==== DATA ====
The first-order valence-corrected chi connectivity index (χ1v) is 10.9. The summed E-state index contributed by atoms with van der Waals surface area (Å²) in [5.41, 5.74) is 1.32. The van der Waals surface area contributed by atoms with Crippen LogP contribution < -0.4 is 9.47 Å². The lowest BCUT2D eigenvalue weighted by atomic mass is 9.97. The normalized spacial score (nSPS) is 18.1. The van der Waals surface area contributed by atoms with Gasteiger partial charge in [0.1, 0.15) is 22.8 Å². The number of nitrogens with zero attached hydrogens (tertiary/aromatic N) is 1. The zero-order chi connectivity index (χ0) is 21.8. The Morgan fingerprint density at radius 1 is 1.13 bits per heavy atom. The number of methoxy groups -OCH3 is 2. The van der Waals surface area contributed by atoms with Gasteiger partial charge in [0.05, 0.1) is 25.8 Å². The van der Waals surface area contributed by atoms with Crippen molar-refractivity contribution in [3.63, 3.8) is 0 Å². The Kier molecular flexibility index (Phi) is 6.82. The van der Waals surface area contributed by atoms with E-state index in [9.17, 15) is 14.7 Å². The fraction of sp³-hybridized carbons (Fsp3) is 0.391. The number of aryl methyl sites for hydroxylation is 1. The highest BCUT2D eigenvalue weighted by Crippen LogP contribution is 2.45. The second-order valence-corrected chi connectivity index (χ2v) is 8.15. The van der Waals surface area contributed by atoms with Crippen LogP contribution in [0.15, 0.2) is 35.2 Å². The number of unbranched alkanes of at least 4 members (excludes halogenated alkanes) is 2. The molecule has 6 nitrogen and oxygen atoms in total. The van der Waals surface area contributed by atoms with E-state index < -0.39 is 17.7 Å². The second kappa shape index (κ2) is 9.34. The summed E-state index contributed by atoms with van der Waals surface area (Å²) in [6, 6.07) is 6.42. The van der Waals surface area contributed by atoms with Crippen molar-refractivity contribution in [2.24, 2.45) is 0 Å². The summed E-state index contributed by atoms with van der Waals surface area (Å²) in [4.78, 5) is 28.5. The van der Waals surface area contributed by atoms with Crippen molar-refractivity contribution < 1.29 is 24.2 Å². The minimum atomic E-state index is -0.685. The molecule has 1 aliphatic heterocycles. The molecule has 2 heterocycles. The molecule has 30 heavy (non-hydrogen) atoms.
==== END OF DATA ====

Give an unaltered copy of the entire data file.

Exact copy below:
The first-order valence-corrected chi connectivity index (χ1v) is 10.9. The summed E-state index contributed by atoms with van der Waals surface area (Å²) in [5.41, 5.74) is 1.32. The van der Waals surface area contributed by atoms with Crippen LogP contribution < -0.4 is 9.47 Å². The lowest BCUT2D eigenvalue weighted by atomic mass is 9.97. The normalized spacial score (nSPS) is 18.1. The van der Waals surface area contributed by atoms with Gasteiger partial charge in [0.1, 0.15) is 22.8 Å². The number of nitrogens with zero attached hydrogens (tertiary/aromatic N) is 1. The zero-order chi connectivity index (χ0) is 21.8. The Morgan fingerprint density at radius 1 is 1.13 bits per heavy atom. The number of methoxy groups -OCH3 is 2. The van der Waals surface area contributed by atoms with Gasteiger partial charge in [0.05, 0.1) is 25.8 Å². The van der Waals surface area contributed by atoms with Crippen molar-refractivity contribution in [3.63, 3.8) is 0 Å². The Kier molecular flexibility index (Phi) is 6.82. The van der Waals surface area contributed by atoms with E-state index in [9.17, 15) is 14.7 Å². The fraction of sp³-hybridized carbons (Fsp3) is 0.391. The number of aryl methyl sites for hydroxylation is 1. The highest BCUT2D eigenvalue weighted by Crippen LogP contribution is 2.45. The second-order valence-corrected chi connectivity index (χ2v) is 8.15. The van der Waals surface area contributed by atoms with Crippen LogP contribution in [0.15, 0.2) is 35.2 Å². The number of unbranched alkanes of at least 4 members (excludes halogenated alkanes) is 2. The molecule has 6 nitrogen and oxygen atoms in total. The van der Waals surface area contributed by atoms with E-state index < -0.39 is 17.7 Å². The second kappa shape index (κ2) is 9.34. The summed E-state index contributed by atoms with van der Waals surface area (Å²) in [6, 6.07) is 6.42. The van der Waals surface area contributed by atoms with Crippen molar-refractivity contribution in [2.24, 2.45) is 0 Å². The summed E-state index contributed by atoms with van der Waals surface area (Å²) in [4.78, 5) is 28.5. The van der Waals surface area contributed by atoms with Crippen molar-refractivity contribution < 1.29 is 24.2 Å². The minimum atomic E-state index is -0.685. The molecule has 1 aliphatic heterocycles. The molecule has 2 heterocycles. The molecule has 30 heavy (non-hydrogen) atoms.